The author has an interesting conversation with a Sheesham tree, who talks about man’s behaviour towards him.
Couched comfortably on a tree trunk reading “Trees of Delhi”, I heard a meek murmur and looked around to find nothing. The murmur however got a bit louder and I realised that it was from within the tree. I closed the book and lent a caring hand on the tree trunk and lowered my ears closer to the voice which turned choked with emotions, repeatedly faltering to say something. I promised to take note and care and pleaded with him to narrate.
He started, “I am 15 years old and tilted on to the pavement and going towards the road. Hundreds of passers-by come and go, some bowing their head, others banging it against my trunk causing pain to both of us, followed by heaps of curses on me and the horticulture department of DDA for not pruning me.
Survival for me was most difficult in the trying conditions. May be I was not lucky to be planted and sprung out on my own from the remains of my royal forefathers, the Sheesham family, embedded in the soil down under. Hardly had I stood on my own when there came a large force of men, women and children to plunder the land as deep as they could, to sustain a high- rise. Perched in the corner of this activity, I was witness to the remains of my forefathers falling further down to nearly thirty feet and breaking into pieces. Today I am proud to be one from the generation which lies in the foundation of this high-rise, giving birth to the hope of seeing my generation rising out from the underground parking or may be from a first floor balcony.
Servitude to mankind embedded into us, the memories of my childhood are a telling tale of my sufferings today. Weathering the harsh conditions then, I used to look at the massive Safeda trees across the road and worship them as my role models, wishing to grow like them one day.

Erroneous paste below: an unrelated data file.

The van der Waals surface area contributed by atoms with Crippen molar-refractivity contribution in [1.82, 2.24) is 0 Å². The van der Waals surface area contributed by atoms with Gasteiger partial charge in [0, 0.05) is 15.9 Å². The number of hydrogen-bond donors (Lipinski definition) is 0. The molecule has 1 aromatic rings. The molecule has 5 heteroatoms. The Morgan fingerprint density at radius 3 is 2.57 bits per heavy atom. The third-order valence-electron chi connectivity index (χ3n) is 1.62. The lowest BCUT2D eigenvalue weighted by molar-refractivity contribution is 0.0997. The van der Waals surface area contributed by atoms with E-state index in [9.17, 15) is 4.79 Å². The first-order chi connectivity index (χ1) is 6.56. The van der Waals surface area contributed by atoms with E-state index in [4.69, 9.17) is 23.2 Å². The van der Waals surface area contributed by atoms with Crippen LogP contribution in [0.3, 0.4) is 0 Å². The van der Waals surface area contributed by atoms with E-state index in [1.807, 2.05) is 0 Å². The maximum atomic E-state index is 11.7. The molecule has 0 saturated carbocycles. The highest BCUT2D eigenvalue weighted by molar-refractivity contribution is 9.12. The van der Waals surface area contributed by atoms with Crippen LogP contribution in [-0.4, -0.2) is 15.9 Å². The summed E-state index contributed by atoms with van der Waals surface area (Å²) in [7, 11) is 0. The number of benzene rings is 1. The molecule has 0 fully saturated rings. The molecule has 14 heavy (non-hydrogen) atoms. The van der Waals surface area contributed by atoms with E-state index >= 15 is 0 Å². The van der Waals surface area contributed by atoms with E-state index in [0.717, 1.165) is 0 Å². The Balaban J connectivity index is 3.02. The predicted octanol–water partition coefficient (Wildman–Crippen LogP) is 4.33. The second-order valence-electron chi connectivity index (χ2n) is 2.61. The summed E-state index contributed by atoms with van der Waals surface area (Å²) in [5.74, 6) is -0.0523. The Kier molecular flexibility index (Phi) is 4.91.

My dreams vanished suddenly when I felt a little weight on my shoulders, and heard a baby’s cry from a cloth strung around me to make a cradle. Initially, I was irritated with this compulsive responsibility thrust upon me but ultimately derived happiness and satisfaction out of getting closer to enjoy Mother’s touch whenever she came to feed. The years passed by in the company of the growing family and life became a lot easier, so much so that the cradlers grew taller and slept on my stretched arms.
Overnight, I felt suffocated under the tinned roof and isolated from my companions. I was burdened with gunny bags of flour, rice, pulses and the gas stove interspersed with harsh noise levels. Breaking the family bond, together with crumpled surroundings, broke me emotionally and the pulls and pushes of food grains and LPG cylinders hung all around rattled me. The trauma continued for years and my confinement deprived me of natural sunlight and air. This affected my physical growth also and prevented me from growing skywards.
In deep slumber at midnight I was rattled by the falling of LPG cylinders from my arms and woke up to find that I was once again a free individual to claim my share of sunlight and air. This kept me awake for hours as I waited to see the first rays of the Sun, an unforgettable experience. After a long sunbath I looked down upon the ground and to my horror found a pedestrian pathway going under me on one side and on the other side, near my base, a boundary wall had been constructed, further distancing me from my forefathers.
All this happened around me without my knowledge and today I am almost heading on to the road.” With tears rolling down, he murmured, “What is my fault?”